The epigenetics of emergent phenotypes
March 25, 2013 | James Kohl
The genetics of emergent phenotypes
Excerpt: “Concepts of emergence range from the mundane (the whole is more than the sum of its parts) to the magical (where the behaviour of a system is not reducible to or predictable from the state and interactions of all its components, and where new properties emerge apparently “for free”). In fact, it is possible to allow for new principles and properties at higher levels without invoking such mystical concepts or over-riding the fundamental laws of physics.
Nature is organised hierarchically into systems at different levels. Subatomic particles are arranged as atoms, atoms into molecules, molecules in cells, cells into tissues and organs, and ultimately organisms, individual organisms in collectives and societies. At each level, qualitatively novel properties arise from the collective action of the components at the level below.”
My comment: The gene, cell, tissue, organ, organ system pathway of organisms epigenetically links sensory input to genetically predisposed phenotypes in my model.
Phenotypic expression ’emerges’ via the epigenetic effects of nutrients, which metabolize to pheromones that control reproduction. The pre-existing pleiotropy of nutrient-dependent genetic predisposition enables adaptive evolution via ecological, social, neurogenic, and socio-cognitive niche construction. Organism-level epistasis is ecologically achieved and socially maintained in microbes that adaptively evolve to nematodes with their primitive neurogenic niches, and to insects like the honeybee with its hormone-organized and hormone-activated socio-cognitive niche. The adaptive evolution of the hormone-organized and hormone-activated socio-cognitive niche in eusocial organisms like the honeybee, perfectly predicts and also explains the emergence of our nutrient-dependent pheromone-controlled socio-cognitive niche.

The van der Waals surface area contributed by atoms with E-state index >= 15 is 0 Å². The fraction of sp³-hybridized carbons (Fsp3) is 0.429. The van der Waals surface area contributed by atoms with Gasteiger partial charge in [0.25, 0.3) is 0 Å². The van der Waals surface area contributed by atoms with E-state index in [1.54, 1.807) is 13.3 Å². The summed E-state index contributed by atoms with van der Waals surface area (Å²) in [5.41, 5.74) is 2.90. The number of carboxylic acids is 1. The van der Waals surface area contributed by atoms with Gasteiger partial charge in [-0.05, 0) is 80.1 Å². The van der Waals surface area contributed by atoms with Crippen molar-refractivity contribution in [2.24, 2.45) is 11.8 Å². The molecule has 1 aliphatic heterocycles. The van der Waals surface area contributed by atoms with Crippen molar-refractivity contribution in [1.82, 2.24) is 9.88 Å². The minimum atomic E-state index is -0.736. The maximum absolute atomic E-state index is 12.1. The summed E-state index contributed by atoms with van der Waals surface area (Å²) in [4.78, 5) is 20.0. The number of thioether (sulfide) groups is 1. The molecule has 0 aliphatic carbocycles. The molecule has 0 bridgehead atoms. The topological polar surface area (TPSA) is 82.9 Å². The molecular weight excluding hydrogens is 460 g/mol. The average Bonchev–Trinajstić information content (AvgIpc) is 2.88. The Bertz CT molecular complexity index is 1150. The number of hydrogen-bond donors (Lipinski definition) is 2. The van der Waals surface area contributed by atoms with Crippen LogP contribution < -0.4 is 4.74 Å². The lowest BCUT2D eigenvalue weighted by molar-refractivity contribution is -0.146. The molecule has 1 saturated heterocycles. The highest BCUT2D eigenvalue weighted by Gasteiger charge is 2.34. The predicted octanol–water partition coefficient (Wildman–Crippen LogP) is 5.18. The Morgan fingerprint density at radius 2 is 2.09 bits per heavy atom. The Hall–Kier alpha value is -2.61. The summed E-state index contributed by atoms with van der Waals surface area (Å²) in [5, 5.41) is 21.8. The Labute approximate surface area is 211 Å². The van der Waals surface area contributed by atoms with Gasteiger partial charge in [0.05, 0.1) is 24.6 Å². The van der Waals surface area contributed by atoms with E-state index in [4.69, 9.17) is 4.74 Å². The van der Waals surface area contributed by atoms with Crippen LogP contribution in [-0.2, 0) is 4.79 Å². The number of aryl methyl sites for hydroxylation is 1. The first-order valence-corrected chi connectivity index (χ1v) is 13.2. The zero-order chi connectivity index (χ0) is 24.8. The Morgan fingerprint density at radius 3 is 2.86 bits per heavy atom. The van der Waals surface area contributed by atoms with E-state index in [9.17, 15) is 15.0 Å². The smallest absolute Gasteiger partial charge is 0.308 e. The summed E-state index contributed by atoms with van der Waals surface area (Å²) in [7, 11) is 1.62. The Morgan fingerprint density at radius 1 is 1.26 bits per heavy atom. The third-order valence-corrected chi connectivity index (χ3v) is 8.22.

The epigenetic landscape becomes the physical landscape of our DNA in cells that include the hormone-secreting nerve cells of the brain that enable the epigenetic effects of food odors and pheromones to rewire the development of our brain and behavior throughout our life cycle transitions. In this context, we are rewired by experience just like honeybees are rewired by experience.
Kevin Mitchell attributes gene expression and protein interactions to thermodynamic noise at the molecular level and to random mutations that cause disordered mental development. Perhaps inadvertently, he also attributes the genetically predisposed diversity of phenotypic expression that results in species-specific epistasis to “noise” and to random mutations.
In my model, for comparison, the precisely controlled nutrient-dependent thermodynamics of intracellular signaling and stochastic gene expression enables organism-level thermoregulation in species from microbes to man. I could attribute the thermodynamics and thermoregulation to noise and random mutations if there was no need to address the systems biology that must be modeled in species from microbes to man before anything can be described as an emergent phenotype.